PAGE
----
There was a social worker I was referred to at age 16 because of the problems with my mother. I thought it was a good time to see her again and tell her how much I loved and appreciated all she did to help me as a troubled teen. In my mind she hadn’t changed and was still the young woman I remembered. When I learned she had died that was the moment I knew I had to write my book. If she saved my life, I hoped my story would save someone else’s. I’d been taking writing classes, but it was Miss B’s death that was the pivotal point to write my book no matter how long or how much it would cost. Yes, it took a while and yes, it cost.
When did you publish your first book?
Out of the Bronx: A Memoir (She Writes Press) was published in May 2019. My second book, Connections – The Power of Connecting with Strangers (Palmetto Publishing), was published this year.
Have you published anything else?
My work has been published in Sun Literary magazine and in many anthologies. The most recent is “The Magic of Memoir.”
Tell us about Out of the Bronx. What’s it about?
Out of the Bronx is a memoir about my relationship with my mother. Childhood abuse is very private. Don’t tell or let anyone know what goes on in the house. Shhhh! It was hard to deal with the critics that said I should not tell. But I had to do it, no matter what the consequences. My mother had a powerful influence over my life. As the youngest of four I was held hostage by my mother. It was painful to write some chapters, especially ‘Sotiris’, but with my book coach urging me to write it, I did. It was published in 2019.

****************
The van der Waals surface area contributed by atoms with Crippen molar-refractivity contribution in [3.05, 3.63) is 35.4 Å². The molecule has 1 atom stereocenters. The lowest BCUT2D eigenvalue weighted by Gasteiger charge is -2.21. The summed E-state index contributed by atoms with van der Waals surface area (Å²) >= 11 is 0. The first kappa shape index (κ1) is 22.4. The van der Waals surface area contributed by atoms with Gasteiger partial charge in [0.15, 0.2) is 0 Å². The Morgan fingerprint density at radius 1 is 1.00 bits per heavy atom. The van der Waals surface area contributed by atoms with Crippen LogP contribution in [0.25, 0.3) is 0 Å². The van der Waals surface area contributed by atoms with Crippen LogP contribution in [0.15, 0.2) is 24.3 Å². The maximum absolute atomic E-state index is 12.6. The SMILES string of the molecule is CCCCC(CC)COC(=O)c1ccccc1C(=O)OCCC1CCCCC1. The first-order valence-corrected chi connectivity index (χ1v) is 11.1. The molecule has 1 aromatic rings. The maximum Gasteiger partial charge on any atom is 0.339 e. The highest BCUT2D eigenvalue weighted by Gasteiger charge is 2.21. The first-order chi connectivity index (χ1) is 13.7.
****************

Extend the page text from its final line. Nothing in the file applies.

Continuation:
I thought my issues with my mother were over, but there were other memories that came up and I thought my second book would be a sequel to the first, but I got tired of the subject.
What’s Connections about?
As I sought something else to write about, memories of the people I met on my travels came up and that became Connections – The Power of Connecting with Strangers.
I had a lot of fun remembering some of the Greek women who were wonderful, kind, and loving in ways I wished my mother could have been. Other chapters were about other significant people who stood out in my memory.
How have your books been received?
Out of the Bronx, has received three awards for the best inspirational book, 2020/2021. I continue to receive emails from women who have read my book and loved it because they could identify with some of the issues all women have, not just Greek women. Connections just came out a few weeks ago.
…On the future
What’s next for you?
I’m honored to be one of the four authors to speak at the YWCA Women Author Festival in March.
I am a great believer in God who I believe has been with me every step of the way in my writing my book and getting it published. I wanted to give up many times, but I kept hearing His voice saying, “Don’t give up. Keep going.”
Anything else you want to share?
My books are available on Amazon, Kindle, Barnes & Noble and Audio.